As most of us know, the tax code is complex. Sadly, divorce can be, as well.
In some instances, the parties can wrap up financial matters simply and rather gracefully. Other times, it is not so seamless – through no fault of those involved or their attorneys.
There can be many multidimensional issues to address, issues that make the usual headache of tax preparation even more painful.
If springtime invokes in you a feeling of impending dread, fear not. A knowledge of taxes as they relate to divorce – and knowing the right questions to ask – can help you survive tax time without it taking a heavy toll.
Often, divorce raises the question of who can claim children as dependents. In North Carolina, the custodial parent is the one to claim children as deductions. It’s an over-generalization – albeit a fairly accurate one – that the custodial parent is the one who keeps a child or children overnight most often.
Things can get tricky if you have a joint custody arrangement in which time is evenly divided or if you only made a “handshake” agreement that does not specifically cover such issues.
An experienced attorney can help make things more clear by addressing dependency as part of the larger child custody and child support framework. However, N.C. guidelines still clearly presume dependency deductions go to the custodial parent.
You may also be able deduct medical expenses and a mortgage that you paid on your own, opting a “head of household” or “married filing separate” designation on your individual filing.
Often, divorces involve regular financial payments – child support, alimony or both. The IRS views the two forms of support quite differently, designating alimony as tax-deductible for the person paying it and a form of income for the receiver.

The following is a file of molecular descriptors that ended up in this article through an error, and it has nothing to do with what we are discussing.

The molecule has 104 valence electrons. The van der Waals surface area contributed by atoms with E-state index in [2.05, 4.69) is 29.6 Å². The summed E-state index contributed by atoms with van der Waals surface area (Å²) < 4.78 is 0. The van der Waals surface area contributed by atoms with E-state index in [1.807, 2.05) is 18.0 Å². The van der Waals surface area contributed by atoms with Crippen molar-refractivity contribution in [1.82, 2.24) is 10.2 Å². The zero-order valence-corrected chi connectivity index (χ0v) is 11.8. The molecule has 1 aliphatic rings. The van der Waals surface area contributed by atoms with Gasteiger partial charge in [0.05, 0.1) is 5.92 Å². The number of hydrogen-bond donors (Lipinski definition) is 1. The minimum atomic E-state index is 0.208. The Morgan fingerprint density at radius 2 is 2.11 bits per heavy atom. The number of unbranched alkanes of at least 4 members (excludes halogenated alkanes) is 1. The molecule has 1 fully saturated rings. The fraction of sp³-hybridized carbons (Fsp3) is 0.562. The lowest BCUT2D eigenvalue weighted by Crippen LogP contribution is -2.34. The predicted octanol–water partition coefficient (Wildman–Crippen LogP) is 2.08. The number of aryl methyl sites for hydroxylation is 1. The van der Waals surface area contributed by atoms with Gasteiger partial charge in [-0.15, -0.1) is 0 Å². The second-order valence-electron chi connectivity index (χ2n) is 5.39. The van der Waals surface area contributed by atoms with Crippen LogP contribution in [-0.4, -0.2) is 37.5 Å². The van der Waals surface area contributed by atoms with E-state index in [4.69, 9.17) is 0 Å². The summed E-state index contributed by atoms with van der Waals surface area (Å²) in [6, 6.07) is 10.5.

A parent receiving child support, on the other hand, is not required to list that money as income, nor is it tax-deductible for the payor.
Many attorneys may reach child support and/or alimony agreements outside the courtroom – and in amounts beyond the designated guidelines – as part of a comprehensive settlement. Similarly, some attorneys design orders and agreements to “front-load” alimony payments over the first three post-separation years or disguise property distributions as alimony.
Such arrangements depend on your specific circumstances and are worth discussing with a knowledgeable legal professional. Beyond the myriad guidelines and sneaky loopholes, simply getting started by choosing a status can be overwhelming.
North Carolina does not require separated couples to obtain a court order, make a legal filing of their separation or draft an agreement, and separated spouses can continue filing joint returns by consent. But if you are paying post-separation support and hope to claim it on your separate tax filing, the better practice would be to codify it in a written document.
The bottom line – separation and divorce add an extra layer of difficulty to a process that is often already difficult to navigate.
If you are unsure how to proceed with taxes, begin by seeking the advice of an attorney.
The Lea/Schultz Law Firm is located at 1612 Military Cutoff Rd., Wilmington, NC, 28403. Call (910) 239-5990 to request an initial consultation or visit www.theleaschultzlawfirm.com.
Jim has been practicing law for 36 years. In 1996, after only 16 years of practicing law, he received an “A preeminent” rating from the country’s most respected lawyer rating service, Martindale Hubbell, an honor earned by only 10 percent of the country’s lawyers. Since that time he has been named a “Super Lawyer,” honored as one of “The Best Lawyers in America” and “preeminent lawyer,” all for over 10 years. He was recently inducted into “Lawyers of Distinction,” limited to the nation’s top 10 percent of lawyers. His firm has been named by US News and World Report as one of the nation’s top law firms for over five years.